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I booted a boombox around Sons of the Forest so you don't have to

Who says silence is golden? I went on a quest to bring music to my Sons of Forest base.

When I first laid eyes (and ears) on one of Sons of the Forest’s radios, I had no idea that, a few hours later, I’d be booting them around the forest. And I certainly didn’t anticipate the weird gravity and physics-defying road these devices would lead me down.

I was determined to bring its tunes to my base – after all, crafting is so much when it’s got its own soundtrack. What I hadn’t counted on was that while you can turn radios on and harvest them for circuit boards, Sons of the Forest steadfastly refuses to let you carry one.

Here it is, the radio that began it all.

Instead, it puts the in the same non-collectible decoration category as buckets and garbage bags. The latest patch has, I can confirm, “Fixed Kelvin dropping radios destroying the radio”. Instead, this normally amiable NPC will carry them for a brief period of time. Then he’ll cast it into some other dimension, never to be heard from again.

I’d previously tried kicking a radio around, just for the fun of it, inadvertently discovering it was waterproof in the process (don’t ask). But then I wondered – what if I just kept on going? I decided to abuse the physics engine and kick a radio all the way back to my base. But, with the previous radio a permanent resident of the Phantom Zone, I needed to find a new boombox. Luckily, I hit the motherlode: stumbling into a cannibal camp with three radios, all ready to be punted around the map.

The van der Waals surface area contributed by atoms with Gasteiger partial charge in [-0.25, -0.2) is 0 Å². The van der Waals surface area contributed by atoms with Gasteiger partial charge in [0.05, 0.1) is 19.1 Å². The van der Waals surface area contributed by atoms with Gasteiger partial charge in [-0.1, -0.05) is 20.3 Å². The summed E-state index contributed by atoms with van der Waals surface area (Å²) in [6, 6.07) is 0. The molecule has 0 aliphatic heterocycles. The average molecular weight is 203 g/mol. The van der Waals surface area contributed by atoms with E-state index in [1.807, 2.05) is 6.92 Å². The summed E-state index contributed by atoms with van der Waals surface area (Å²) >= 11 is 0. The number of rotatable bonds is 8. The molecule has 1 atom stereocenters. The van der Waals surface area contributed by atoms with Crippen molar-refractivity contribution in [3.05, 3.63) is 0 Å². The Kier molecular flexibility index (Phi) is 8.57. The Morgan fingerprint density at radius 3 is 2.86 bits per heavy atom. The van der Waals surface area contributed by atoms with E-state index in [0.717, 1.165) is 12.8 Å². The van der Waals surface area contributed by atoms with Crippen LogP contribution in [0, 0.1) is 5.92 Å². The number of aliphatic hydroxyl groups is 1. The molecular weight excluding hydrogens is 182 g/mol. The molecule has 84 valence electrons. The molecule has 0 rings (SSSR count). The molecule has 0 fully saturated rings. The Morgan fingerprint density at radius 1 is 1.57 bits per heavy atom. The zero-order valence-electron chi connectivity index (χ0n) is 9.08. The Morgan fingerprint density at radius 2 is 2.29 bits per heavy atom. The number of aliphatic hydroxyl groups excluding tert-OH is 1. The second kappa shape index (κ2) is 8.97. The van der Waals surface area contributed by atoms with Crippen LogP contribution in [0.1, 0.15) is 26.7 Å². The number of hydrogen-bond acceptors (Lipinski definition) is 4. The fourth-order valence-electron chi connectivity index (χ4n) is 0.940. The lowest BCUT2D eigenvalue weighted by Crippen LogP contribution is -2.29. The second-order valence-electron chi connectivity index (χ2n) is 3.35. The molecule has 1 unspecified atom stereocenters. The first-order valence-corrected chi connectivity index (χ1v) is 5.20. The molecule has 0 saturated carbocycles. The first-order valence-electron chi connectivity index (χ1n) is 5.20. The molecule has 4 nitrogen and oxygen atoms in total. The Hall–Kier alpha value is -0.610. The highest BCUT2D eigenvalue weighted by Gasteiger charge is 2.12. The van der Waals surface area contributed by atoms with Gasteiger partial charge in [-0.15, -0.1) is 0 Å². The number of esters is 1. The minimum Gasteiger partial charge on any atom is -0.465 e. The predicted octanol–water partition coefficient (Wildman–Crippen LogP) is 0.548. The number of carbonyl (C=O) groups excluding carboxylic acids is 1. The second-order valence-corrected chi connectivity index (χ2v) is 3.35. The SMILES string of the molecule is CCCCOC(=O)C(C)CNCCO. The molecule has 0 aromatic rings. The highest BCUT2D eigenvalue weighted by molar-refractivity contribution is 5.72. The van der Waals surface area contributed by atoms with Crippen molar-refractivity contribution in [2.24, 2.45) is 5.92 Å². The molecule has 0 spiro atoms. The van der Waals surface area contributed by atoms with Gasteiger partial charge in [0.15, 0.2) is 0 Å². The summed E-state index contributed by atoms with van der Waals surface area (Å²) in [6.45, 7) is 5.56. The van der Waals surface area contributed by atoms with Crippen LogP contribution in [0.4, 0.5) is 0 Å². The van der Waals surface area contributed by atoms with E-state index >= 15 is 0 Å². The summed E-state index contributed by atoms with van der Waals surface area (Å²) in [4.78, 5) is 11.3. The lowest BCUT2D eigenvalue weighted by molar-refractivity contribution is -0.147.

The jackpot! A veritable AV store in the middle of the forest!

The cannibals themselves were nowhere to be seen. This particular run I was playing in Peaceful Mode, so I didn’t have to worry about getting my face eaten. And, for a while, things were going well, albeit slowly.

I’d brought Kelvin along for the ride, and set him to work chopping trees down. Yes, Sons of the Forest’s radios are weirdly waterproof, but I was determined to do things the right way. So I went to the trouble of building ramps and/or bridges across any river I came across. Take that, Death Stranding, with your energy drinks and your stupid Ride with Norman Reedus shower curtains.

And that was the plan, as I kicked and shoved the first of the three radios towards my base. Things were going well right up to the moment when, a few metres away from my first ramp, the first radio brushed against the edge of a log and exploded. Silence filled the forest (the radio had been blaring as I booted it), leaving me with a sad looking circuit board.

The Half-Life 2 gnome has nothing on this.

The second didn’t fare much better. I managed to traverse the river, and was dribbling the boombox towards HQ when it clipped right into a rock. I could hear it playing somewhere beneath me – while it might be of use to future archaeologists, that was no good to me.